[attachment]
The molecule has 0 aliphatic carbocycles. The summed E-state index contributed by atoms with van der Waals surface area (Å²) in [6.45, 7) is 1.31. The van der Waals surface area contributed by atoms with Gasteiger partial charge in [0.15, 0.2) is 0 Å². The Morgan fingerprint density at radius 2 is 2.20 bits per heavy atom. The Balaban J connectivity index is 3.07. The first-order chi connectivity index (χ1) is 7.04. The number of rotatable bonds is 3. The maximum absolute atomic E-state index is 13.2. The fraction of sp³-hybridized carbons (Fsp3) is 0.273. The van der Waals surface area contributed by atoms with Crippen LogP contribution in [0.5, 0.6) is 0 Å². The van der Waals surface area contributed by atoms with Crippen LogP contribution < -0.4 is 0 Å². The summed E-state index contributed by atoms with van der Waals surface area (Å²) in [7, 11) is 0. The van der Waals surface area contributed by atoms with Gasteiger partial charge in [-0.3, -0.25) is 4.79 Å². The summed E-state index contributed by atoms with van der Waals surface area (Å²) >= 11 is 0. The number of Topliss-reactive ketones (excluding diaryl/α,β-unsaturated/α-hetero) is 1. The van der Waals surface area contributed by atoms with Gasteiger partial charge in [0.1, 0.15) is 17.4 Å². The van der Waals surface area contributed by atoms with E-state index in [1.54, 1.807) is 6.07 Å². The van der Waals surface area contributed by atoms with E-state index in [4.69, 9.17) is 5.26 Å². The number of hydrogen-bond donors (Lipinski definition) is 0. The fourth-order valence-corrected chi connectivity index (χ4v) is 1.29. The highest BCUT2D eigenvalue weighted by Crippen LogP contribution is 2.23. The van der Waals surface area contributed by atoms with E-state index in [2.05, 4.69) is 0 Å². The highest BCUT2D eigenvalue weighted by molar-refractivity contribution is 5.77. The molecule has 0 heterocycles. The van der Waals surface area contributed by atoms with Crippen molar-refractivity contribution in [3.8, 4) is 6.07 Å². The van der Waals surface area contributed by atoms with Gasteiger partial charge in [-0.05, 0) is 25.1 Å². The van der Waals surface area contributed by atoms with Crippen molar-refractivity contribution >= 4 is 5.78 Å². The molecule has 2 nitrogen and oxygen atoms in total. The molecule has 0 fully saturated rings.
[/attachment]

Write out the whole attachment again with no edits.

The molecule has 0 aliphatic carbocycles. The summed E-state index contributed by atoms with van der Waals surface area (Å²) in [6.45, 7) is 1.31. The van der Waals surface area contributed by atoms with Gasteiger partial charge in [0.15, 0.2) is 0 Å². The Morgan fingerprint density at radius 2 is 2.20 bits per heavy atom. The Balaban J connectivity index is 3.07. The first-order chi connectivity index (χ1) is 7.04. The number of rotatable bonds is 3. The maximum absolute atomic E-state index is 13.2. The fraction of sp³-hybridized carbons (Fsp3) is 0.273. The van der Waals surface area contributed by atoms with Crippen LogP contribution in [0.5, 0.6) is 0 Å². The van der Waals surface area contributed by atoms with Crippen LogP contribution < -0.4 is 0 Å². The summed E-state index contributed by atoms with van der Waals surface area (Å²) in [7, 11) is 0. The van der Waals surface area contributed by atoms with Gasteiger partial charge in [-0.3, -0.25) is 4.79 Å². The summed E-state index contributed by atoms with van der Waals surface area (Å²) >= 11 is 0. The number of Topliss-reactive ketones (excluding diaryl/α,β-unsaturated/α-hetero) is 1. The van der Waals surface area contributed by atoms with Gasteiger partial charge in [0.1, 0.15) is 17.4 Å². The van der Waals surface area contributed by atoms with E-state index in [1.54, 1.807) is 6.07 Å². The van der Waals surface area contributed by atoms with E-state index in [4.69, 9.17) is 5.26 Å². The number of hydrogen-bond donors (Lipinski definition) is 0. The fourth-order valence-corrected chi connectivity index (χ4v) is 1.29. The highest BCUT2D eigenvalue weighted by Crippen LogP contribution is 2.23. The van der Waals surface area contributed by atoms with E-state index in [2.05, 4.69) is 0 Å². The highest BCUT2D eigenvalue weighted by molar-refractivity contribution is 5.77. The molecule has 0 heterocycles. The van der Waals surface area contributed by atoms with Crippen molar-refractivity contribution in [3.8, 4) is 6.07 Å². The van der Waals surface area contributed by atoms with Gasteiger partial charge in [-0.05, 0) is 25.1 Å². The van der Waals surface area contributed by atoms with Crippen molar-refractivity contribution >= 4 is 5.78 Å². The molecule has 2 nitrogen and oxygen atoms in total. The molecule has 0 fully saturated rings.